photo by Mike LaPorte
photo by Gene Schwartz
Common Names: torch coral, candy cane coral, candy coral, trumpet coral, bullseye coral, cat's eye coral
Natural Origin: Indo-Pacific
Sensitivity (Level 1 to 2): Though sensitivity will depend somewhat on the individual coral, most are quite tolerant and forgiving.
corals have impressive prey capture ability. They should be fed a
variety of meaty sea foods (chopped fish, squid, krill, brine shrimp,
etc.) If the coral seems reluctant to fully display feeding tentacles, a
few weeks of careful target feeding may help. While target
feeding, turn off circulation so that the food can fall onto the coral.
Give the coral an hour or two to "grab hold" of the food, then turn
water flow back on. Doing this for a few days should result in the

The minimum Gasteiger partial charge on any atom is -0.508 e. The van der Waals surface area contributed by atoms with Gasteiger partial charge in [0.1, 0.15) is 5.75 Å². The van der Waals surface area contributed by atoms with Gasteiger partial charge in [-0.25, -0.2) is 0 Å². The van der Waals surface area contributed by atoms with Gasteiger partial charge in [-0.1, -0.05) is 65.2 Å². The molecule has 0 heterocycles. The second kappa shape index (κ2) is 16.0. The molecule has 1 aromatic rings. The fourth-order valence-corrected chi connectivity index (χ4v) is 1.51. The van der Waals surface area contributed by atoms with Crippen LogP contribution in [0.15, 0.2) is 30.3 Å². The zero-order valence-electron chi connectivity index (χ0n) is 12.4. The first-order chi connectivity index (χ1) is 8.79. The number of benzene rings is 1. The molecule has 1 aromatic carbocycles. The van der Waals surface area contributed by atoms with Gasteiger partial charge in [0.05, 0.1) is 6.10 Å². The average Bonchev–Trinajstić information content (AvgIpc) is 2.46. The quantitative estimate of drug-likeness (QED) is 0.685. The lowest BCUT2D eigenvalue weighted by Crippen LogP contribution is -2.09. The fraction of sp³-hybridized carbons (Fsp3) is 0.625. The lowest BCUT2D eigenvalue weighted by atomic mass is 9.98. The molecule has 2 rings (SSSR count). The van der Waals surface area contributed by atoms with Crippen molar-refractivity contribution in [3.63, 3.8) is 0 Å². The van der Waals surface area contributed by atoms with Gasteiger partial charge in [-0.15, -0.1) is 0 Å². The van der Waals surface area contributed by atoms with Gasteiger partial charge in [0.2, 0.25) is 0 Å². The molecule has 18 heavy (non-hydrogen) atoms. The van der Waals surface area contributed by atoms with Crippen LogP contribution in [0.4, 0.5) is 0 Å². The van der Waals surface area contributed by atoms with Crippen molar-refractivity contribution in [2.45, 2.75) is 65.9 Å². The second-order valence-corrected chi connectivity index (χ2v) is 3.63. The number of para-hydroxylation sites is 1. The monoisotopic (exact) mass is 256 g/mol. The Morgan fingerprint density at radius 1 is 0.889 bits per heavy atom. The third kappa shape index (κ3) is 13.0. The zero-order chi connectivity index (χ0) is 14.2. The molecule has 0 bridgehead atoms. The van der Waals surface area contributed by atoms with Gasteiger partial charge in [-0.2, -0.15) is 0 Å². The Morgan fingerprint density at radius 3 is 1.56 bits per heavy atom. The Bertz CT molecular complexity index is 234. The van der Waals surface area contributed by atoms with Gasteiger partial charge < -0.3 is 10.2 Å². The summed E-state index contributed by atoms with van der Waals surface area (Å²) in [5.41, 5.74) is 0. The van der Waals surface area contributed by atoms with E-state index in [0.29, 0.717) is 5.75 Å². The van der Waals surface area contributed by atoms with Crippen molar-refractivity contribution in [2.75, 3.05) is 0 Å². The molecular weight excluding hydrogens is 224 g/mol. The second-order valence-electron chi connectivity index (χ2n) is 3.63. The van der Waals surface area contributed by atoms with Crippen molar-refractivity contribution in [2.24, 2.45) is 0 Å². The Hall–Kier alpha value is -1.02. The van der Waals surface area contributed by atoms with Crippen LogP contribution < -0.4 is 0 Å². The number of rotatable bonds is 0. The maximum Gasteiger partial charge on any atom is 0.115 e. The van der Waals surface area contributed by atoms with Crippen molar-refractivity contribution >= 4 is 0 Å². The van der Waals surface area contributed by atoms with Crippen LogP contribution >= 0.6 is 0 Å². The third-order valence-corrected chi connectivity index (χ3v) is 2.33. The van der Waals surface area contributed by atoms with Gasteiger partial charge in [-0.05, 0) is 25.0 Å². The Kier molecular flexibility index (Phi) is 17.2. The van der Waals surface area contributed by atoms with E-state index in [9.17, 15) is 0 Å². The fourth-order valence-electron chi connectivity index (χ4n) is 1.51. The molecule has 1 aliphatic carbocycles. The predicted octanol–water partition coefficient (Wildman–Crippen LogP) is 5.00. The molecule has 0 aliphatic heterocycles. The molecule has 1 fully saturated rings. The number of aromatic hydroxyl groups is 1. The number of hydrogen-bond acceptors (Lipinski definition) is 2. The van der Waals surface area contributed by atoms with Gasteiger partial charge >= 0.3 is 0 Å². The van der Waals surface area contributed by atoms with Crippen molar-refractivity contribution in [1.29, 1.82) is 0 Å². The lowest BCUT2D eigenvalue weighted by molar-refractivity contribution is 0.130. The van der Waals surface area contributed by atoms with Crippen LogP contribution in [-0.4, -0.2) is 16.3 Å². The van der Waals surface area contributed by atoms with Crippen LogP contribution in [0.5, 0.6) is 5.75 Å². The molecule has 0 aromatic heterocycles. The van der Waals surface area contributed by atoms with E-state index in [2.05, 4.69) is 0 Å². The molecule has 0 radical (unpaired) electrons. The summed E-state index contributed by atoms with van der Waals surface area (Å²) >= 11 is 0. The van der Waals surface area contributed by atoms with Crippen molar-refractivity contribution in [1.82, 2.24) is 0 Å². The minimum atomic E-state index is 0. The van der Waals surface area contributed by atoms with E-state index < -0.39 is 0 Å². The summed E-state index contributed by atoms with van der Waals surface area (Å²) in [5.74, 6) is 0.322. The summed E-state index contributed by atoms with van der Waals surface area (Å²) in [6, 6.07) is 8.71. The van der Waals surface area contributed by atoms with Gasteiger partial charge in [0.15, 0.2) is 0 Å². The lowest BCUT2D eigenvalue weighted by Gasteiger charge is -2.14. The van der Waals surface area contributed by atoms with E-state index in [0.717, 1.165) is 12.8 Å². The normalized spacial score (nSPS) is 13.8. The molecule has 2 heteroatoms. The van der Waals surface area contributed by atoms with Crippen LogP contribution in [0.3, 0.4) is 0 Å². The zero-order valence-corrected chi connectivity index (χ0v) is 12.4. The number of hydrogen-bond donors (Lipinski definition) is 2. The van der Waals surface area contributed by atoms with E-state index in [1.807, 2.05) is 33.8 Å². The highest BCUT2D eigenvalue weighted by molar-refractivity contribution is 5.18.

he coral regularly extending its feeding tentacles in anticipation of
Lighting (Level 5 to 7): Appropriate lighting depends
on the species, but most prefer moderate lighting. Animals from deeper
water may suffer under really intense light. If your coral begins to
bleach, try moving it to a less intensely lit area of the tank.
Water flow: Moderate water flow is preferred.
Placement: Caulastrea are very aggressive corals. They can extend stinging sweeper tentacles up to several inches long. Please place with care.
healthy and well fed, these corals can grow quite quickly. Colonies of
several polyps are especially easy to fragment and propagate.
Slow tissue recession could be a sign of starvation. Regular target feeding might help if this is the case.